Editor's column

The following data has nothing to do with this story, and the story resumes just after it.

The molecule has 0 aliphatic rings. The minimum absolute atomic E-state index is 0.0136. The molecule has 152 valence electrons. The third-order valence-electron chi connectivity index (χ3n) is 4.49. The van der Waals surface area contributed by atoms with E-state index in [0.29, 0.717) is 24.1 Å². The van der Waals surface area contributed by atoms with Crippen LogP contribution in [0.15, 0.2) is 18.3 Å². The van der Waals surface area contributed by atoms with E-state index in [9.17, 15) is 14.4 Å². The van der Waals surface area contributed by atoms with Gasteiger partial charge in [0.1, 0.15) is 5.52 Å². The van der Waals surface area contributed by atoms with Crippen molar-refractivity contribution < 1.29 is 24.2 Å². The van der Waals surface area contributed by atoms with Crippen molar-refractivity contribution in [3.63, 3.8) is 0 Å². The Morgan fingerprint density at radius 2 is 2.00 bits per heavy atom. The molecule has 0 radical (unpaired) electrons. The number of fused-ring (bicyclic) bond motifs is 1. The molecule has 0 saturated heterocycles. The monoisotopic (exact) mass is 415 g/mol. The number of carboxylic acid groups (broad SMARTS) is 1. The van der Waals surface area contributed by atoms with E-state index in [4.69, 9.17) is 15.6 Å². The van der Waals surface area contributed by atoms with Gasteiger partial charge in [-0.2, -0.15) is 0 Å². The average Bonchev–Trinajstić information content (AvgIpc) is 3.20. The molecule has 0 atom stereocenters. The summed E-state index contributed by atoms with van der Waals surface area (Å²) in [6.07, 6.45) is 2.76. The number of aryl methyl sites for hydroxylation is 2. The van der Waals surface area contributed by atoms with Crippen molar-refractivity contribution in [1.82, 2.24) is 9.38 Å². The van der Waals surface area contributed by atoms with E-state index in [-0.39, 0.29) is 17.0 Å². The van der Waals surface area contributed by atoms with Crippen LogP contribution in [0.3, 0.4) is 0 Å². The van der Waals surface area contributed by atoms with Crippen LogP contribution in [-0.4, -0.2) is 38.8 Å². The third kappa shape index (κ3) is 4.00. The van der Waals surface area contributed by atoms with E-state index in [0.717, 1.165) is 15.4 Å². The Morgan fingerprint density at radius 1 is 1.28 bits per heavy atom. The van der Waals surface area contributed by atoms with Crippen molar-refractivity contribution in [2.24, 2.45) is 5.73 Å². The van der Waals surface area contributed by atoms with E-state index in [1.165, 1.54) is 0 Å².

"Besides electing a new president and bunch of other stuff this fall, Washington voters will have the pleasure of considering the most initiatives in state history.Six ballot initiatives have qualified for this year’s election, and a seventh may be added soon. Here’s what we’ll vote on for sure:• Initiative 713 would make it a gross misdemeanor to capture an animal with certain body-gripping, steel-jawed leghold traps, or to poison an animal with sodium fluoroacetate or sodium cyanide.• Initiative 722 would nullify certain 1999 tax and fee increases, vehicles would be exempted from property taxes, and property tax increases would be limited to 2 percent annually.• Initiative 728 would redirect unobligated lottery money and part of state property tax into a student achievement fund and an education construction fund. • Initiative 729 would authorize school districts and public universities to sponsor charter public schools. The schools would be independently operated, staffed by certified teachers, and exempt from most state school regulations.• Initiative 732 would provide an annual cost-of-living salary adjustment for public school teachers, other school district employees, and certain employees of community and technical colleges beginning in 2001-2002.• Initiative 745 would direct at least 90 percent of transportation funds to be spent on road construction and maintenance.Washington’s initiative process started in the early 1900s. It has served a purpose over the years, giving residents a direct outlet for putting issues before their fellow voters. The initiative process gave us Daylight Saving Time in 1960. An initiative in 1977 resulted in exempting food from the state sales tax.But initiatives are quickly becoming another political arena where money talks loudest. In many instances, paid gatherers now collect the required 179,248 petition signatures needed per initiative. Special interest groups are not shy about funding this kind of thing, sometimes dropping hundreds of thousands of dollars on initiative efforts.However, not all initiatives are backed by big money and slick campaigns. There were 40 potential initiatives registered with the Washington Secretary of State’s office this year. The ones that didn’t make the ballot range from an initiative that would have prohibited smoking in all public places except tobacco shops, to other, more wacky ideas.Take Initiative 740, for example. It would have declared that “half of the planet’s oxygen has been depleted since 1850 and oxygen is the most important product to come from trees. Therefore, this measure would require that all trees growing and producing oxygen on publicly owned lands be forever preserved to supply voters with essential life-sustaining oxygen.”No signatures were turned in on that one.Or how about Initiative 744: “This measure would declare the Revised Code of Washington ... void from inception as applied to flesh and blood people. The measure would declare that the State of Washington is to be strictly limited to powers granted in the original Washington State Constitution.”In other words, lets roll back the clock to 1855.So as you educate yourself about body-gripping animal traps and transportation funding before going to the polling booth, just say a prayer of thanks that some initiatives never make it that far. "

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